WHEN it comes to producing a new version of a car that has already sold more than nine million models car makers better get it right.
So there's little doubt the designers and engineers who created the latest, fifth generation, Toyota RAV4 had a few sleepless nights before the job was done.
Over the years this model has become the biggest selling SUV in the world but the newest version bears no resemblance at all to the tiny - by today's standards - first generation which started it all.
In fact the newcomer is a colossus compared to its predecessors, and that means an abundance of space for both passengers and luggage.
Dramatic styling with a wider body but lower roof and bonnet height and a two-tone colour scheme and black alloy wheels make the new RAV4 a very imposing vehicle that stands out in the car park.
And while both petrol and diesel versions were produced in the past now there is only one power train - a petrol-electric hybrid, although both two and four-wheel-drive versions are available.
The two-wheel-drive version driven here has a 2.5-litre petrol engine and an electric motor which deliver a total of 215bhp, making this newcomer an impressively quick SUV, particularly in mid range acceleration.
It also makes it one of the quietest self-charging hybrids I have driven. So much so that it's sometimes difficult to be sure when you are motoring on pure electric or on a combination of electric motor and engine.
Certainly the new, fourth generation, self charging system on the RAV4 means you can be running on battery power for long periods even at motorway speeds, and that means better fuel consumption and more relaxed driving.
But when you need power urgently the RAV4 is quick to respond so you're never caught out at busy junctions or roundabouts.
There is an slight element of body roll on fast corners but the new platform the car is built on gives it dramatically more rigidity ensuring a stable ride and superb handling even with five up and makes long distance motoring enjoyable.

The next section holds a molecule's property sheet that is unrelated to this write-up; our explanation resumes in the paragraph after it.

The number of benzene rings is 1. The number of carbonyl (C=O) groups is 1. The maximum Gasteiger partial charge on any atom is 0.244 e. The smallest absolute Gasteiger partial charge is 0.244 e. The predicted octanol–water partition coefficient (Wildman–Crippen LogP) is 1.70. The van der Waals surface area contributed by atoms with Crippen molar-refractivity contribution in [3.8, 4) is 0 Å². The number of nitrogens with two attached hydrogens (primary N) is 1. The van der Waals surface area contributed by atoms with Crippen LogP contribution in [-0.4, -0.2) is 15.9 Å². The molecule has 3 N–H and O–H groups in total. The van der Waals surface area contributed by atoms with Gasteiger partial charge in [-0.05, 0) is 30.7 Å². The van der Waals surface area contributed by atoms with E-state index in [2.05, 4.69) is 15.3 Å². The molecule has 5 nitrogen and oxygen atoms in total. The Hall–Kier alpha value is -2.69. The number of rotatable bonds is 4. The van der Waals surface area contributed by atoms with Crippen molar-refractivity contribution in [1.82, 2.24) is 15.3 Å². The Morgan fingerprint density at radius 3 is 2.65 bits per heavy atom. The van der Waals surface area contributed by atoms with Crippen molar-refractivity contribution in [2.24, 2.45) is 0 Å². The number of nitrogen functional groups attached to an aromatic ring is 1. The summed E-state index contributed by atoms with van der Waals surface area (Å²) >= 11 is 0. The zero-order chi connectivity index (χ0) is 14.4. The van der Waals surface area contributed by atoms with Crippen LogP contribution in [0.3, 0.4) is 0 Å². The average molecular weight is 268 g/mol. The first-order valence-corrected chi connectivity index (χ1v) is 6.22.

The CVT automatic gearbox is smooth and sophisticated and you can slip the gear shift into sport for more rapid progress or use it manually to give you the flexibility of six gears.
There's also a choice of three driving modes, with eco, normal and sport available at the touch of a button.
I particularly liked the cabin layout and the use of more tactile, easy grip surfaces on the inside of the door handles and on the oversized air conditioning buttons.
Like most modern SUVs there's a large touch screen in the centre of the dashboard to activate numerous on-board features as well as for the satellite navigation system and the very effective rear-view reversing camera with its picture overlaid with moving lines to show exactly where you are heading.
Beneath the powered tailgate there's 590 litres of space with the rear seats upright - 79 litres more than the previous generation - and with the seats folded there is enough room to accommodate a 29-inch mountain bike without removing the wheels. A bonus for a lot of families I know.
And this is a car packed with safety systems including lane departure alert, a pre-collision system, adaptive cruise control and automatic high beam/dipped beam headlights, not to mention a very accurate speed camera warning and distance countdown system.